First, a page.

We probably missed a crazy play from back in the day, so let us know if we need to add your favorite one!
University of Kansas Director of Athletics Jeff Long sent the following message to KU fans and season ticket holders Thursday, August 30.
Greetings Jayhawks and Rock Chalk!
I am thrilled to address you for the first time as the Director of Athletics at the University of Kansas. Over these first few weeks I have experienced firsthand the tremendous spirit and passion KU alumni, faculty, staff and students have for this great University. Our history and tradition truly make this institution special.
As we enter the academic and competitive year, our coaches, student-athletes and staff are focused on competition – competition in the classroom, competition in their athletic pursuits and competition to engage in and make a positive impact in our communities. It is our expectation that we will continue to represent the flagship institution of KANSAS in a manner in which Jayhawks around the world will be even more proud.
Our number one priority will be the well-being of our 460-plus student-athletes and their individual student-athlete experience. We have the privilege and duty to educate these young minds, assist in their maturity, sharpen their athletic skills and produce proud University of Kansas graduates.
We have begun the process of identifying any and all obstacles that may exist that would prevent us from providing an amazing student-athlete experience. Two areas that directly impact this experience are revenue production and facility enhancements. Over the next few months we will engage in deep conversations about growing our membership in the Williams Education Fund and establishing a clear vision for our capital improvements, including David Booth Kansas Memorial Stadium, Allen Fieldhouse and Hoglund Ballpark.
You can make an immediate impact on the student-athlete experience by coming to David Booth Kansas Memorial Stadium this fall to cheer on the crimson and blue. The young men on this team are dedicated to competing for KANSAS. Like you, they are Jayhawks; they love representing KANSAS and they need your support.
For those who have purchased season tickets, thank you. For those who haven’t, please consider helping us break the cycle and join us this Saturday and all season long.
The University of Kansas boasts some 350,000 alumni worldwide. As we tour the state and travel nationally I hope to meet many of you. Over the last month I have learned what you already know: This is a very special place, and I am grateful for the opportunity to represent you as the Director of Athletics at the University of Kansas!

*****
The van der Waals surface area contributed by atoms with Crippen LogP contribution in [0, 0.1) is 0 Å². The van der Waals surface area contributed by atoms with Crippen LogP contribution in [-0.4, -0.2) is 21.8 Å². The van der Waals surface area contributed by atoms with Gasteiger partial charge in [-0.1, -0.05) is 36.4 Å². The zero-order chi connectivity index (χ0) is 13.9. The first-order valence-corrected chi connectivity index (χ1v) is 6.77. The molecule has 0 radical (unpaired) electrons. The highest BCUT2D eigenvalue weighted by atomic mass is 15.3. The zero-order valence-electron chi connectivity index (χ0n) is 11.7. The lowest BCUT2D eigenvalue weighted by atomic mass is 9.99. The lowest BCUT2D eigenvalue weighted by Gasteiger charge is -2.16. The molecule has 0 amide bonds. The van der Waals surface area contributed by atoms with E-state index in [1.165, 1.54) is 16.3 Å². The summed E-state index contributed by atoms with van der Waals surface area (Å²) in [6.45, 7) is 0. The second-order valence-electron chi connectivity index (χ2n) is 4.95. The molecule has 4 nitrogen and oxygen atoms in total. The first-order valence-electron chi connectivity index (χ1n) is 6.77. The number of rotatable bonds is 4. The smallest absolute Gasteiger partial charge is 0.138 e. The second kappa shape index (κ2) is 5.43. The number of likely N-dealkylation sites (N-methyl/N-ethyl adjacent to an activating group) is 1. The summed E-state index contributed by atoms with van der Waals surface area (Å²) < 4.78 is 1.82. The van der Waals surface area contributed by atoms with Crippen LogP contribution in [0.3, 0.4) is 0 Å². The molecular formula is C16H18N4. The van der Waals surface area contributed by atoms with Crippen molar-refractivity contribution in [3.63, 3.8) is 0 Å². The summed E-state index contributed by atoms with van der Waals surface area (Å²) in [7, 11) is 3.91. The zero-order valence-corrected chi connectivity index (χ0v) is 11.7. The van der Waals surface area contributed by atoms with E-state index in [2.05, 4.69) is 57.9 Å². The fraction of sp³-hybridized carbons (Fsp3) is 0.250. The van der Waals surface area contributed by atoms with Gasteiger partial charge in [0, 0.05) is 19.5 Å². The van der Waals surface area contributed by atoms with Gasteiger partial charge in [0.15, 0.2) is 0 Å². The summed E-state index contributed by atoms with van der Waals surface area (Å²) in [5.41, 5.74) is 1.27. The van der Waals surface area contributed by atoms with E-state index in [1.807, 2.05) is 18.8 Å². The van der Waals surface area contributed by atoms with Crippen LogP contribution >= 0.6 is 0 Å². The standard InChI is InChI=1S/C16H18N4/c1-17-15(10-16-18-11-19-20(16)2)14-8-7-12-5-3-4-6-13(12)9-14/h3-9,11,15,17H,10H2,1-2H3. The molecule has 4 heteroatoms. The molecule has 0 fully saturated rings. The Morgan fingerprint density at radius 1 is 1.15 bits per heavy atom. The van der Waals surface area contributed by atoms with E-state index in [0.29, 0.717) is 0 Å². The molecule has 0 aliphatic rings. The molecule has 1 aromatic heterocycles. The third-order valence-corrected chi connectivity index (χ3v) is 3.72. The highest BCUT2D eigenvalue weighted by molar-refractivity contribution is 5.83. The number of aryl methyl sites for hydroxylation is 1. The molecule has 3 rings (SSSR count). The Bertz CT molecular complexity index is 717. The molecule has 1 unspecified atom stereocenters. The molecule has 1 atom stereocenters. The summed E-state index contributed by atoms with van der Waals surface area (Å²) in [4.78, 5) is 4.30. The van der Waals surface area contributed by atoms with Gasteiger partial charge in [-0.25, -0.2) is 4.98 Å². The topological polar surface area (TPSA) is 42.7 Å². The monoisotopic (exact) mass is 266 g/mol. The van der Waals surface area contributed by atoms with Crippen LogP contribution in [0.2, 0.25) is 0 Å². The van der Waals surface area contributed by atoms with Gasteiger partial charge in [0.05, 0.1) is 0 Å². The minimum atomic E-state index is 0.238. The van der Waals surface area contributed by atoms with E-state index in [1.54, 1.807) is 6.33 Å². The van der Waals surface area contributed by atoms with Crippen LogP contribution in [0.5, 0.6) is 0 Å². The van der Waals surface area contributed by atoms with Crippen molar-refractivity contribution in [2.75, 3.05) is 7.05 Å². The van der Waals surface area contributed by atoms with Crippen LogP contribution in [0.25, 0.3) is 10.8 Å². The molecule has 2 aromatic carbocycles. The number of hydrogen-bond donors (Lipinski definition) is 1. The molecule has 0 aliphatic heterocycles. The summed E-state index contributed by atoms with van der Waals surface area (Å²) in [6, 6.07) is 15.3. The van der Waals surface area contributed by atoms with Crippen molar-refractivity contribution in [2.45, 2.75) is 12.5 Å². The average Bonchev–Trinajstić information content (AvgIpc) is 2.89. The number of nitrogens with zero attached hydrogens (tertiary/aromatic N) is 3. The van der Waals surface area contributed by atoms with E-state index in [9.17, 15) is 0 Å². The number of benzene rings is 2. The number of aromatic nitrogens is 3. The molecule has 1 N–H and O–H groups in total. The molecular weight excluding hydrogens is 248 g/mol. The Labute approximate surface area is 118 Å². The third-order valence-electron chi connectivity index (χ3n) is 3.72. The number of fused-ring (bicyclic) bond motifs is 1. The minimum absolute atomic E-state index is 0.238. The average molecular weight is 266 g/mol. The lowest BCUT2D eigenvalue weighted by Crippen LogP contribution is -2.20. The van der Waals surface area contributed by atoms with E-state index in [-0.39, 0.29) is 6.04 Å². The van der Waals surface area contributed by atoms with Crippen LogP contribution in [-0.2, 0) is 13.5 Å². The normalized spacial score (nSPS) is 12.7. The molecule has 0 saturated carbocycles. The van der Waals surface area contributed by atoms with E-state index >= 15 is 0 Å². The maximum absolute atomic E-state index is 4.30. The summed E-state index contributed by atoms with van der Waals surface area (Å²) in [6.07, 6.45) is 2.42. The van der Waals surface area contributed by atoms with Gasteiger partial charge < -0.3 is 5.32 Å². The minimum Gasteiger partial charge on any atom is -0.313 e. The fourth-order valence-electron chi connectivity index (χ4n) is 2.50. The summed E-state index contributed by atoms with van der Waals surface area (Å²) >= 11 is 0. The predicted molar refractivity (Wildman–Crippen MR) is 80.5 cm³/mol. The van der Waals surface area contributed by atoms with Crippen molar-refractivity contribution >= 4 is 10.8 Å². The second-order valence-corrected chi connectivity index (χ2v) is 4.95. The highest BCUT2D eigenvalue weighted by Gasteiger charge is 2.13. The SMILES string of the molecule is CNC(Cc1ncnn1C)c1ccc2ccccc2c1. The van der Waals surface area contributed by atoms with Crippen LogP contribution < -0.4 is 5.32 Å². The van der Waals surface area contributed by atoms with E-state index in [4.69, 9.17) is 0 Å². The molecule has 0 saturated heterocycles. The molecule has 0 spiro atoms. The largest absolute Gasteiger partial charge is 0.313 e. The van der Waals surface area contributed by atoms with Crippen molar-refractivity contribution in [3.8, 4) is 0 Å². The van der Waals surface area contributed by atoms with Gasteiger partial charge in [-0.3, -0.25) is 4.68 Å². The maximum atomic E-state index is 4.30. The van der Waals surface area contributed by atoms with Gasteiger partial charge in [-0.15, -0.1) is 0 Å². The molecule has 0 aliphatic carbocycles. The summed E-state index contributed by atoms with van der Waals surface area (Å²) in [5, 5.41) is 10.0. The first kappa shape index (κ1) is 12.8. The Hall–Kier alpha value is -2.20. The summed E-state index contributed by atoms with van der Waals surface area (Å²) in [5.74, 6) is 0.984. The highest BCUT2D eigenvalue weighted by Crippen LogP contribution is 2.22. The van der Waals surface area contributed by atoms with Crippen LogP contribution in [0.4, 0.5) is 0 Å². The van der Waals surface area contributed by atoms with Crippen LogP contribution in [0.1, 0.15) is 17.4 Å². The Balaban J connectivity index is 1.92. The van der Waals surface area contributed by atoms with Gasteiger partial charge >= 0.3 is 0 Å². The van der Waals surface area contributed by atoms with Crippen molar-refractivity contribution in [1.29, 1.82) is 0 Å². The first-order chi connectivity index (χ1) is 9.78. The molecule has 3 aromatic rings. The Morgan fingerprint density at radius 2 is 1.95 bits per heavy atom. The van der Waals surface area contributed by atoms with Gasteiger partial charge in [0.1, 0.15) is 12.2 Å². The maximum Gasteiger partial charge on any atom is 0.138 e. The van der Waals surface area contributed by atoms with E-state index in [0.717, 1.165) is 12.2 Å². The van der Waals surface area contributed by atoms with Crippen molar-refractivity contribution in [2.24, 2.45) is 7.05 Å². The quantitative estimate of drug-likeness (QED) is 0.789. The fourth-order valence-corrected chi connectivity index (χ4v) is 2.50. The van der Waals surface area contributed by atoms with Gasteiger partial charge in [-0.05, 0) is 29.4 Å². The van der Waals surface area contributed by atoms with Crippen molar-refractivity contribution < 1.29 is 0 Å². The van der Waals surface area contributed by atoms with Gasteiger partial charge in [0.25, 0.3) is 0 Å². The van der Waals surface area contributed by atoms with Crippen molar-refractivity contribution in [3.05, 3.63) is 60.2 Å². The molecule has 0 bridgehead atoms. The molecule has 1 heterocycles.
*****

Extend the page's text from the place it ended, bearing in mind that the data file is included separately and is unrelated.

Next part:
The inaugural KU Kickoff event in downtown Topeka took place Aug. 9 outside the Celtic Fox at 8th Street and Kansas Avenue. The celebration featured food, music, promotional items and the opportunity to win tickets and more.
Brian Hanni, the Voice of the Jayhawks, hosted the event. Featured speakers included Chancellor Doug Girod, football head coach David Beaty and women’s soccer head coach Mark Francis.
Check out some of the event’s highlights below in our compilation of social media posts! Future events will be held in Wichita, Prairie Village and Lawrence.
As the Kansas football team works through fall camp, Kansas Athletics and the KU Alumni Association have announced four dates providing fans opportunities to meet and greet the Jayhawks before the season begins.
With outings scheduled for Topeka, Wichita, Kansas City and Lawrence, the celebrations will feature food, music, promotional items and the opportunity to win tickets and more. The KU band and spirit squads will be in attendance at the various locations.
KU Kickoff at Topeka
Scheduled for Thursday, Aug. 9 at 6 p.m., outside the Celtic Fox at 8th Street and Kansas Avenue, the KU Kickoff at Topeka will be hosted by the Voice of the Jayhawks, Brian Hanni. Featured speakers will be Chancellor Doug Girod, football head coach David Beaty and women’s soccer head coach Mark Francis. Facebook event
KU Kickoff at Wichita